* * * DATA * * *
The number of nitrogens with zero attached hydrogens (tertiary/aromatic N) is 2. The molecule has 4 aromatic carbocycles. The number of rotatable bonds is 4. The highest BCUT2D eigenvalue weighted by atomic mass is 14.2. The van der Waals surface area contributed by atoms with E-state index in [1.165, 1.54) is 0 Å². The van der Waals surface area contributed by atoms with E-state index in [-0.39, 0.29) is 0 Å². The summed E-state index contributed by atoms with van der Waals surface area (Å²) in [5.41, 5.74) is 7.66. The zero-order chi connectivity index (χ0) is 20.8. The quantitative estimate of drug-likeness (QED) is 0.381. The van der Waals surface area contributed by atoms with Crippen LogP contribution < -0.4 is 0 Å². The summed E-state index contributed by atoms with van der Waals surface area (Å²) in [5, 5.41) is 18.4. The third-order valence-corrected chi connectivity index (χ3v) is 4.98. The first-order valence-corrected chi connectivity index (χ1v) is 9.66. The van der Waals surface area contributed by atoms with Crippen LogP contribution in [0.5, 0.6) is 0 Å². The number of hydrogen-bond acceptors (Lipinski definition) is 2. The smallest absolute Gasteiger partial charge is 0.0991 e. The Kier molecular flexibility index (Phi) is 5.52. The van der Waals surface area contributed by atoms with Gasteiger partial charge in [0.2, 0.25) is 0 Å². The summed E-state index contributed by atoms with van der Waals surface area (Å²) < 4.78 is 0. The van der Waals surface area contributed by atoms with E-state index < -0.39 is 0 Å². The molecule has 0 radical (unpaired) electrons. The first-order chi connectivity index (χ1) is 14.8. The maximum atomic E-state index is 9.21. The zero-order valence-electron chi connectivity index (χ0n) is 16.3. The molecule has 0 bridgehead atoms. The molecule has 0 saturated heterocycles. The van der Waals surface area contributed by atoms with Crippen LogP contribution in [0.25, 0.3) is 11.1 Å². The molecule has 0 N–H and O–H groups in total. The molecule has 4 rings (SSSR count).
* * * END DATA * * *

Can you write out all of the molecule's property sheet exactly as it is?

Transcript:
The number of nitrogens with zero attached hydrogens (tertiary/aromatic N) is 2. The molecule has 4 aromatic carbocycles. The number of rotatable bonds is 4. The highest BCUT2D eigenvalue weighted by atomic mass is 14.2. The van der Waals surface area contributed by atoms with E-state index in [1.165, 1.54) is 0 Å². The van der Waals surface area contributed by atoms with E-state index in [-0.39, 0.29) is 0 Å². The summed E-state index contributed by atoms with van der Waals surface area (Å²) in [5.41, 5.74) is 7.66. The zero-order chi connectivity index (χ0) is 20.8. The quantitative estimate of drug-likeness (QED) is 0.381. The van der Waals surface area contributed by atoms with Crippen LogP contribution < -0.4 is 0 Å². The summed E-state index contributed by atoms with van der Waals surface area (Å²) in [5, 5.41) is 18.4. The third-order valence-corrected chi connectivity index (χ3v) is 4.98. The first-order valence-corrected chi connectivity index (χ1v) is 9.66. The van der Waals surface area contributed by atoms with Crippen LogP contribution in [0.5, 0.6) is 0 Å². The number of hydrogen-bond acceptors (Lipinski definition) is 2. The smallest absolute Gasteiger partial charge is 0.0991 e. The Kier molecular flexibility index (Phi) is 5.52. The van der Waals surface area contributed by atoms with Gasteiger partial charge in [0.2, 0.25) is 0 Å². The summed E-state index contributed by atoms with van der Waals surface area (Å²) < 4.78 is 0. The van der Waals surface area contributed by atoms with E-state index < -0.39 is 0 Å². The molecule has 0 radical (unpaired) electrons. The first-order chi connectivity index (χ1) is 14.8. The maximum atomic E-state index is 9.21. The zero-order valence-electron chi connectivity index (χ0n) is 16.3. The molecule has 0 bridgehead atoms. The molecule has 0 saturated heterocycles. The van der Waals surface area contributed by atoms with Crippen LogP contribution in [0.25, 0.3) is 11.1 Å². The molecule has 0 N–H and O–H groups in total. The molecule has 4 rings (SSSR count).